We’ve blogged about the BCS’s intent to register the words “COLLEGE FOOTBALL PLAYOFF” for the BCS college football playoff HERE and HERE.

It doesn’t take a trademark attorney to figure out that the words COLLEGE FOOTBALL PLAYOFF are descriptive of a “college football playoff,” which the BCS describes as the following services: “Entertainment services in the nature of television and radio sports programs featuring college football games, exhibitions and tournaments; entertainment services, namely, organizing and staging college football games, exhibitions and tournaments; and providing entertainment, information, news and programming, polls, scores, standings, statistics, and history and background, all in the field of the sport of football, via the internet.”

The USPTO agreed, and refused to register the trademark.  As explained in the previous posts, trademarks that are “merely descriptive” of the goods or services are not registrable without a showing of acquired distinctiveness (or, secondary meaning).  It’s pretty hard to show that your trademark as acquired distinctiveness when it’s not even in use yet.  Nonetheless, the BCS threw out the red flag to challenge the refusal, but, on February 6, 2014, the USPTO said that the play on the field stands.

Well, that’s not entirely accurate, the USPTO is now saying that the mark is just flat out generic.  Generic terms can never be registered. Wilson cannot obtain a registration for FOOTBALL for footballs…  And, now, the BCS cannot receive a registration for COLLEGE FOOTBALL PLAYOFF no matter how much acquired distinctiveness it claims to have.  So, the BCS actually lost yards on the play.

From the USPTO’s most- recent Office Action:

Registration was initially refused under Trademark Act Section 2(e)(1) because the applied-for mark is merely descriptive of applicant’s services.  15 U.S.C. §1052(e)(1).  Applicant was also advised that the mark appears to be generic as well.  In response, applicant amended the application to add a claim of acquired distinctiveness under Section 2(f).  15 U.S.C. §1052(f).

Initially applicant was advised that the mark might be generic for only one of applicant’s services.  However upon further review, registration is now refused because the applied-for mark is generic for all of applicant’s services.  Trademark Act Section 2(e)(1), 15 U.S.C. §1052(e)(1); see TMEP §§1209.01(c) et seq., 1209.02(a)(ii).  Thus, applicant’s claim of acquired distinctiveness under Section 2(f) is insufficient to overcome the refusal because no amount of purported proof that a generic term has acquired secondary meaning can transform that term into a registrable trademark or service mark.  See 15 U.S.C. §1052(f); In re Bongrain Int’l (Am.) Corp., 894 F.2d 1316, 1317 n.4, 13 USPQ2d 1727, 1728 n.4 (Fed. Cir. 1990); H. Marvin Ginn Corp. v. Int’l Ass’nof Fire ChiefsInc., 782 F.2d 987, 989, 228 USPQ 528, 530 (Fed. Cir. 1986); TMEP §1212.02(i).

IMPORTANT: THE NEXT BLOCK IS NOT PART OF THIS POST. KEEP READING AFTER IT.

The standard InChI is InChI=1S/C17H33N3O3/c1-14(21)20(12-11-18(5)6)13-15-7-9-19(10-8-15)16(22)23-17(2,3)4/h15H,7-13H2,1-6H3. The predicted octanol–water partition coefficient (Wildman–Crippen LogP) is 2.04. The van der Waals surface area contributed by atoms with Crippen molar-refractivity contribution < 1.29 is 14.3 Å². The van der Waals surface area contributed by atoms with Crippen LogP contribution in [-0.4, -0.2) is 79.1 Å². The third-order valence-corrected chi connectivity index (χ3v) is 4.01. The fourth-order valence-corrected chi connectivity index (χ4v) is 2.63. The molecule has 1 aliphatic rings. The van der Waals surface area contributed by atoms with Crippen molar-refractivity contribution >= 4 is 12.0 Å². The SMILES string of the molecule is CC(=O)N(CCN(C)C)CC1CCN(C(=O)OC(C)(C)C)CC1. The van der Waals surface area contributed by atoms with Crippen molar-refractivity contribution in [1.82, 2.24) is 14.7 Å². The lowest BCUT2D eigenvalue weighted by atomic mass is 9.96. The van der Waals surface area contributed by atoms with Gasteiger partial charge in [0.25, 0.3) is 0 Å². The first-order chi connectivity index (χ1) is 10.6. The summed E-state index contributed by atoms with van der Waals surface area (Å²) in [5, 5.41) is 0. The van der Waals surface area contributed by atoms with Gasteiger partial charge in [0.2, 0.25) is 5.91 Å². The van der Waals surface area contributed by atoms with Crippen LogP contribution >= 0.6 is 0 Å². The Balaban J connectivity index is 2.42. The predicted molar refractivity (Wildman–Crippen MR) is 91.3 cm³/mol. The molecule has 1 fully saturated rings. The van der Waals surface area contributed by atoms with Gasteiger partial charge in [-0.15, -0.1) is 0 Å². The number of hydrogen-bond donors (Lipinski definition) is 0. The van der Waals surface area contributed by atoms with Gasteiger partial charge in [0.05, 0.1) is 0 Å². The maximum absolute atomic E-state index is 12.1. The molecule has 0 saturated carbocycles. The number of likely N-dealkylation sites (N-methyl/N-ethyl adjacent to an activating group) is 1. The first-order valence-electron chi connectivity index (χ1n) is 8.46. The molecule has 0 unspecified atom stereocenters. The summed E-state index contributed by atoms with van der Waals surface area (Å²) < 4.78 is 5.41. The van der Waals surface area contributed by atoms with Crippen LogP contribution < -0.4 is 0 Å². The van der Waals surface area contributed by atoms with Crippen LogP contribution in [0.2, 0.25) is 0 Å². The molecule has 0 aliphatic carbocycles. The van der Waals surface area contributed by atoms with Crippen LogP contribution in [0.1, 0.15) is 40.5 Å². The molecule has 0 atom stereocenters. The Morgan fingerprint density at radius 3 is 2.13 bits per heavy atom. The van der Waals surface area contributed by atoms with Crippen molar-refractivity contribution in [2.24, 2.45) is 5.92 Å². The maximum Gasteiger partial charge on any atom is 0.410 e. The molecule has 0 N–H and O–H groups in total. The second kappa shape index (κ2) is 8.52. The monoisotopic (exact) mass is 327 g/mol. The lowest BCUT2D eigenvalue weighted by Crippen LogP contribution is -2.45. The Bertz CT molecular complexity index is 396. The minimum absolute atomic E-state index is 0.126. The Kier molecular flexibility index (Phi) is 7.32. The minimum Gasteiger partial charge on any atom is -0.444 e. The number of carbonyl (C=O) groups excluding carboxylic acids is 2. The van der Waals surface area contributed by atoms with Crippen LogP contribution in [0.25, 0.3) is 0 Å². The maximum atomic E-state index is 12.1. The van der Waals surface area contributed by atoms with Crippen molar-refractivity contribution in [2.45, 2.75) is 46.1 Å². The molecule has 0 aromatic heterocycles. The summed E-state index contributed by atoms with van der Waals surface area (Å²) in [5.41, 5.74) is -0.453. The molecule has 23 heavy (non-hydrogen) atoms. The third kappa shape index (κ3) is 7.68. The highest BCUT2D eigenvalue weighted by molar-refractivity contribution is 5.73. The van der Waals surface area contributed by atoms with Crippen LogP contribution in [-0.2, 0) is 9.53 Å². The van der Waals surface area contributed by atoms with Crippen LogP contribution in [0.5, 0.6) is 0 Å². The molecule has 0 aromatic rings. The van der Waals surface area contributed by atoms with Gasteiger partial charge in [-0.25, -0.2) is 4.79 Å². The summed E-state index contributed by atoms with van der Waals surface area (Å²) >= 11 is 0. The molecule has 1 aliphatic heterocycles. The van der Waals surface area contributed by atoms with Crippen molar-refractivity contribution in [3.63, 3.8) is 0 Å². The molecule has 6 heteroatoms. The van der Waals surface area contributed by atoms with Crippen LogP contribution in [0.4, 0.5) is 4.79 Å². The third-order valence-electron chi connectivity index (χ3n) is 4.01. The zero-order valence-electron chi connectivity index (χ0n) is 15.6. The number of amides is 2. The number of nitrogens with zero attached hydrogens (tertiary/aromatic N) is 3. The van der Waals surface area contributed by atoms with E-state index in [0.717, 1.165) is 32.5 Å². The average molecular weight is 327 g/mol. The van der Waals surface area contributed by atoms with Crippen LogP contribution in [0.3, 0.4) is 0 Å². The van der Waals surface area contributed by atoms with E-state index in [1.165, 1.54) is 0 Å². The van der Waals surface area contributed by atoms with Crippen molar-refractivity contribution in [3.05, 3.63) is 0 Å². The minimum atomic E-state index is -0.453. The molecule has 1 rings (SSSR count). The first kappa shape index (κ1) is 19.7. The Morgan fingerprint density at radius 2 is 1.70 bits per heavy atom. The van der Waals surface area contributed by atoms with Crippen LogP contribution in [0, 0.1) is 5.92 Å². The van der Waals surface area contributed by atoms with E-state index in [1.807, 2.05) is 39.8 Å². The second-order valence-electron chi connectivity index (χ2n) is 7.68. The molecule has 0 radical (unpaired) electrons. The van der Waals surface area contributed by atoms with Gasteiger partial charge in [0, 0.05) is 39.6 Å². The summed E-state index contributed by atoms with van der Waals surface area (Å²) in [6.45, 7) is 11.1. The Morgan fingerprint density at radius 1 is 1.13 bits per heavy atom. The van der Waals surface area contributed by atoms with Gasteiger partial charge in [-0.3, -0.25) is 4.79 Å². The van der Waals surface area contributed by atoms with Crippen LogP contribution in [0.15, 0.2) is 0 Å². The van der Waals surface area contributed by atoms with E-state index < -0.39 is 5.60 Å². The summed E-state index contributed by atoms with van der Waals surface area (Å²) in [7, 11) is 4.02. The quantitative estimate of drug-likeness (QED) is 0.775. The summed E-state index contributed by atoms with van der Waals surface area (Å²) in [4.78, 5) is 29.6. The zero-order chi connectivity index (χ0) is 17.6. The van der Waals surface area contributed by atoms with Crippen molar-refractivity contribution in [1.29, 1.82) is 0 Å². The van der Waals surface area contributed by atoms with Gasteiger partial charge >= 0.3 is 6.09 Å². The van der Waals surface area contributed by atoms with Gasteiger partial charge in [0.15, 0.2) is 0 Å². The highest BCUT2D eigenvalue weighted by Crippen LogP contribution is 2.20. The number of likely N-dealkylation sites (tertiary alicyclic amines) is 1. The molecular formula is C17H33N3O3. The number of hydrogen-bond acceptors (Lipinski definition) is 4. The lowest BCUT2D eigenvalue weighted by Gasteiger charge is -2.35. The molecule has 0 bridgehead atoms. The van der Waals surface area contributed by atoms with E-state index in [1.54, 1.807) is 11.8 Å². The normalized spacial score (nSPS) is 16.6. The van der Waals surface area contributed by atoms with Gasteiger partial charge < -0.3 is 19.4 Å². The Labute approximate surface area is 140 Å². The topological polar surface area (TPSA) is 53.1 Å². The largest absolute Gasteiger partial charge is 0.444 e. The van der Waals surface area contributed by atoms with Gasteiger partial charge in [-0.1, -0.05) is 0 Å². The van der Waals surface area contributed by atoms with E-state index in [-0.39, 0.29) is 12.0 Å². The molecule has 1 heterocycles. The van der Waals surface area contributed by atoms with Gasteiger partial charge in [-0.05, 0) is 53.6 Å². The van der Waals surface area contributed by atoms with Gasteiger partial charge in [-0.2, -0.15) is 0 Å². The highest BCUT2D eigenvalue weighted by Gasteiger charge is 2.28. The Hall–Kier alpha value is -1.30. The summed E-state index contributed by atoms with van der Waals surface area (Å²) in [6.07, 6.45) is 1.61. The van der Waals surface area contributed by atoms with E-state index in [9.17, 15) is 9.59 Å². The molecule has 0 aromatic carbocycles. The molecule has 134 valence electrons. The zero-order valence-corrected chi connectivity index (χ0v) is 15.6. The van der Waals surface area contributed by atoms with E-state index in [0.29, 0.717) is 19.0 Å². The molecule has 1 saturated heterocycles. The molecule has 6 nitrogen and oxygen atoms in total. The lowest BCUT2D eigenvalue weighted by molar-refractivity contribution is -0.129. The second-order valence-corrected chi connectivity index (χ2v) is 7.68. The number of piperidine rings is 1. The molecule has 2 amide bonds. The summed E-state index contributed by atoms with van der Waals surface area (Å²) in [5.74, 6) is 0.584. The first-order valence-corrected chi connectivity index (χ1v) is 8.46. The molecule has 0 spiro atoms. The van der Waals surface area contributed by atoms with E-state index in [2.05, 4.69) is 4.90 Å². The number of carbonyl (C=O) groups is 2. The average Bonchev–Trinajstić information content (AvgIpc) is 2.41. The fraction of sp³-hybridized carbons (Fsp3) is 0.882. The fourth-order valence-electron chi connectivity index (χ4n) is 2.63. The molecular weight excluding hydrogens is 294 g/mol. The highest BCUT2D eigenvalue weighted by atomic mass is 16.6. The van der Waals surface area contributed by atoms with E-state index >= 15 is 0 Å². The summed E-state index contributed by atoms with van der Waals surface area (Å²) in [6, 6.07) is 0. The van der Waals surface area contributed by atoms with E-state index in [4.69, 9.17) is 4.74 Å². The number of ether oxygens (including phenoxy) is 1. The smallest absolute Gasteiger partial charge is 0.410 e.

Ouch.  I’d say the BCS needs to sit out for a “concussion assessment” over that one.

The BCS isn’t giving up so easily.  The strategy now appears to be based on registering the exciting logo below:

BCS CFP logo

Yeah, that “exciting” bit was sarcasm.

Actually, there has been an application pending for a different form of that logo since last year.  Not surprisingly, the USPTO is requiring the BCS to “disclaim” the generic wording, so the BCS will essentially be left with the beautiful black and gold logo as a registration, although I anticipate lots of over-reaching lawsuits when retailers begin using the term “College Football Playoff” in advertisements for TV’s, French onion dip, and recliners.

On a side-note, logos must be described in order to assist with searching for conflicting logos, so the USPTO will assign various tags to describe the logo.  Hilariously, the design code for the above logo is: “21.03.18 – Australian footballs; Rugby balls; Footballs; Elliptical shaped balls.”

Come on, Man!  This is America.  Wouldn’t “American football” have been enough?  Why bring rugby into this?

Finally, interested in what  the BCS wants to sell you with that logo on it?

IC 006. US 002 012 013 014 023 025 050. G & S: Metal key chains

IC 009. US 021 023 026 036 038. G & S: Video game software; digital media, namely, pre-recorded DVDs, downloadable audio and video recordings, and CDs featuring college football games, exhibitions and tournaments, and promoting the sport of football; downloadable software in the nature of a mobile application for providing entertainment, information, news and programming, polls, scores, standings, statistics, and history and background, all in the field of the sport of football

IC 014. US 002 027 028 050. G & S: Jewelry, watches, pendants, rings, medallions, collectible coins